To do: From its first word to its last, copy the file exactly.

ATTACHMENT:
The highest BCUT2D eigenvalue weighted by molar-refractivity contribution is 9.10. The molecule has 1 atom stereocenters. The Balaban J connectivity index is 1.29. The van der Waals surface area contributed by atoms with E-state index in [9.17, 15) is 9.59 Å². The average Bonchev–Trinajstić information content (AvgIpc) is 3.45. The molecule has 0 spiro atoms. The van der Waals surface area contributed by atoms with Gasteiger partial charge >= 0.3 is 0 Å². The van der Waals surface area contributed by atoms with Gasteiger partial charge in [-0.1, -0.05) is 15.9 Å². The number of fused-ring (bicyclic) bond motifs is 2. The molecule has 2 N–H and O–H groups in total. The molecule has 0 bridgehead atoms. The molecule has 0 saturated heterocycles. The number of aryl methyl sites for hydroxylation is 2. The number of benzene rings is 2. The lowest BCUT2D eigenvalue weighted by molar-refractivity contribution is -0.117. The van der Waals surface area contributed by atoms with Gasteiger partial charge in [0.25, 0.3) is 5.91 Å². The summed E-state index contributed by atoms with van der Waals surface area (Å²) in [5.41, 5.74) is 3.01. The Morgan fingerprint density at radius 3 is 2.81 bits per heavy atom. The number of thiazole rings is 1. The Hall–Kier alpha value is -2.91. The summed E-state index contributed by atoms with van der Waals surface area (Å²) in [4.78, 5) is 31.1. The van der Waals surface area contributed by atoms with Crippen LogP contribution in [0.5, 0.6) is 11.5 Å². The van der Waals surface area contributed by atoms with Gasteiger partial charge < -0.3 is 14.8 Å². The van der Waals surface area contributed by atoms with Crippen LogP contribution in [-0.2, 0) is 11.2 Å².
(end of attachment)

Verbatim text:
The highest BCUT2D eigenvalue weighted by molar-refractivity contribution is 9.10. The molecule has 1 atom stereocenters. The Balaban J connectivity index is 1.29. The van der Waals surface area contributed by atoms with E-state index in [9.17, 15) is 9.59 Å². The average Bonchev–Trinajstić information content (AvgIpc) is 3.45. The molecule has 0 spiro atoms. The van der Waals surface area contributed by atoms with Gasteiger partial charge >= 0.3 is 0 Å². The van der Waals surface area contributed by atoms with Gasteiger partial charge in [-0.1, -0.05) is 15.9 Å². The number of fused-ring (bicyclic) bond motifs is 2. The molecule has 2 N–H and O–H groups in total. The molecule has 0 bridgehead atoms. The molecule has 0 saturated heterocycles. The number of aryl methyl sites for hydroxylation is 2. The number of benzene rings is 2. The lowest BCUT2D eigenvalue weighted by molar-refractivity contribution is -0.117. The van der Waals surface area contributed by atoms with Gasteiger partial charge in [0.25, 0.3) is 5.91 Å². The summed E-state index contributed by atoms with van der Waals surface area (Å²) in [5.41, 5.74) is 3.01. The Morgan fingerprint density at radius 3 is 2.81 bits per heavy atom. The number of thiazole rings is 1. The Hall–Kier alpha value is -2.91. The summed E-state index contributed by atoms with van der Waals surface area (Å²) in [4.78, 5) is 31.1. The van der Waals surface area contributed by atoms with Crippen LogP contribution in [0.5, 0.6) is 11.5 Å². The van der Waals surface area contributed by atoms with Gasteiger partial charge < -0.3 is 14.8 Å². The van der Waals surface area contributed by atoms with Crippen LogP contribution in [-0.2, 0) is 11.2 Å².